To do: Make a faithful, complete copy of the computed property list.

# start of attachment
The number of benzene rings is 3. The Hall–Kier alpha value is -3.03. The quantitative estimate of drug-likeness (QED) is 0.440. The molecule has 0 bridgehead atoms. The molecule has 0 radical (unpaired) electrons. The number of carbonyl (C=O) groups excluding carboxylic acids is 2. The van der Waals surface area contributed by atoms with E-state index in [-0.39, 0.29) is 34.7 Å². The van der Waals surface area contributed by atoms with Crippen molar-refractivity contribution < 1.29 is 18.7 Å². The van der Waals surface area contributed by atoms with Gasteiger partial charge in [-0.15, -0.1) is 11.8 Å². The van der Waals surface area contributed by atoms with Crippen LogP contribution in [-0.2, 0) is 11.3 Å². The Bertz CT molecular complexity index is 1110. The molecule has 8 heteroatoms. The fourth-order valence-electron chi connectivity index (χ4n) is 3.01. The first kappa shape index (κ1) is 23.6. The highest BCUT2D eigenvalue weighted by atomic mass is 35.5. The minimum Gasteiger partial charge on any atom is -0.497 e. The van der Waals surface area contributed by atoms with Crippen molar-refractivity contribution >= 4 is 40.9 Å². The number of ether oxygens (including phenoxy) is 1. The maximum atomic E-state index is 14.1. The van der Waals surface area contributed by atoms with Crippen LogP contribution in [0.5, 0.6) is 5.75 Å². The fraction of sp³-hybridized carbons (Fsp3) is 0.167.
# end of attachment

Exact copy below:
The number of benzene rings is 3. The Hall–Kier alpha value is -3.03. The quantitative estimate of drug-likeness (QED) is 0.440. The molecule has 0 bridgehead atoms. The molecule has 0 radical (unpaired) electrons. The number of carbonyl (C=O) groups excluding carboxylic acids is 2. The van der Waals surface area contributed by atoms with E-state index in [-0.39, 0.29) is 34.7 Å². The van der Waals surface area contributed by atoms with Crippen molar-refractivity contribution < 1.29 is 18.7 Å². The van der Waals surface area contributed by atoms with Gasteiger partial charge in [-0.15, -0.1) is 11.8 Å². The van der Waals surface area contributed by atoms with Crippen LogP contribution in [-0.2, 0) is 11.3 Å². The Bertz CT molecular complexity index is 1110. The molecule has 8 heteroatoms. The fourth-order valence-electron chi connectivity index (χ4n) is 3.01. The first kappa shape index (κ1) is 23.6. The highest BCUT2D eigenvalue weighted by atomic mass is 35.5. The minimum Gasteiger partial charge on any atom is -0.497 e. The van der Waals surface area contributed by atoms with Crippen molar-refractivity contribution >= 4 is 40.9 Å². The number of ether oxygens (including phenoxy) is 1. The maximum atomic E-state index is 14.1. The van der Waals surface area contributed by atoms with Crippen LogP contribution in [0.5, 0.6) is 5.75 Å². The fraction of sp³-hybridized carbons (Fsp3) is 0.167.